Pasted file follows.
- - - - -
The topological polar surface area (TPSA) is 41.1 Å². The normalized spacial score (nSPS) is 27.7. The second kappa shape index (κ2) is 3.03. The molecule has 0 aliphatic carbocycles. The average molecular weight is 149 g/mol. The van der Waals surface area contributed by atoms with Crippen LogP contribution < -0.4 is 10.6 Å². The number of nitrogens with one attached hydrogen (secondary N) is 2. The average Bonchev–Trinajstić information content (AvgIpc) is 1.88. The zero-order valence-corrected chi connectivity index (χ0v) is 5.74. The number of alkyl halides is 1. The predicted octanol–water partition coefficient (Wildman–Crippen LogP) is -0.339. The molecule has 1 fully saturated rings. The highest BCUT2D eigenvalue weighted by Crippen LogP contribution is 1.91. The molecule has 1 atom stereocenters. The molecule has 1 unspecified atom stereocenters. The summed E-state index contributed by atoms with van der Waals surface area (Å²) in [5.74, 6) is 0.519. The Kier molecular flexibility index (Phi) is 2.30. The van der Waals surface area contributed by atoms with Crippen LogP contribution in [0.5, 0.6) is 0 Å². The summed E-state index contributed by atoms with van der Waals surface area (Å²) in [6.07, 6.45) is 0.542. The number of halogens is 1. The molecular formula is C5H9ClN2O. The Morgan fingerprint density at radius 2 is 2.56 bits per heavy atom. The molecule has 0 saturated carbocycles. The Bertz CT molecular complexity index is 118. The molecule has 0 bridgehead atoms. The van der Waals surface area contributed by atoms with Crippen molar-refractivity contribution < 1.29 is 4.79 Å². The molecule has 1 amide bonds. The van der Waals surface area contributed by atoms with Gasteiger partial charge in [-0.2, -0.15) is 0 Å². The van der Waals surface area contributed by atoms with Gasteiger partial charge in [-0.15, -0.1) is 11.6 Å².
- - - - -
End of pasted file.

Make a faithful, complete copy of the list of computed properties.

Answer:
The topological polar surface area (TPSA) is 41.1 Å². The normalized spacial score (nSPS) is 27.7. The second kappa shape index (κ2) is 3.03. The molecule has 0 aliphatic carbocycles. The average molecular weight is 149 g/mol. The van der Waals surface area contributed by atoms with Crippen LogP contribution < -0.4 is 10.6 Å². The number of nitrogens with one attached hydrogen (secondary N) is 2. The average Bonchev–Trinajstić information content (AvgIpc) is 1.88. The zero-order valence-corrected chi connectivity index (χ0v) is 5.74. The number of alkyl halides is 1. The predicted octanol–water partition coefficient (Wildman–Crippen LogP) is -0.339. The molecule has 1 fully saturated rings. The highest BCUT2D eigenvalue weighted by Crippen LogP contribution is 1.91. The molecule has 1 atom stereocenters. The molecule has 1 unspecified atom stereocenters. The summed E-state index contributed by atoms with van der Waals surface area (Å²) in [5.74, 6) is 0.519. The Kier molecular flexibility index (Phi) is 2.30. The van der Waals surface area contributed by atoms with Crippen LogP contribution in [0.5, 0.6) is 0 Å². The summed E-state index contributed by atoms with van der Waals surface area (Å²) in [6.07, 6.45) is 0.542. The number of halogens is 1. The molecular formula is C5H9ClN2O. The Morgan fingerprint density at radius 2 is 2.56 bits per heavy atom. The molecule has 0 saturated carbocycles. The Bertz CT molecular complexity index is 118. The molecule has 0 bridgehead atoms. The van der Waals surface area contributed by atoms with Crippen molar-refractivity contribution < 1.29 is 4.79 Å². The molecule has 1 amide bonds. The van der Waals surface area contributed by atoms with Gasteiger partial charge in [-0.2, -0.15) is 0 Å². The van der Waals surface area contributed by atoms with Gasteiger partial charge in [-0.15, -0.1) is 11.6 Å².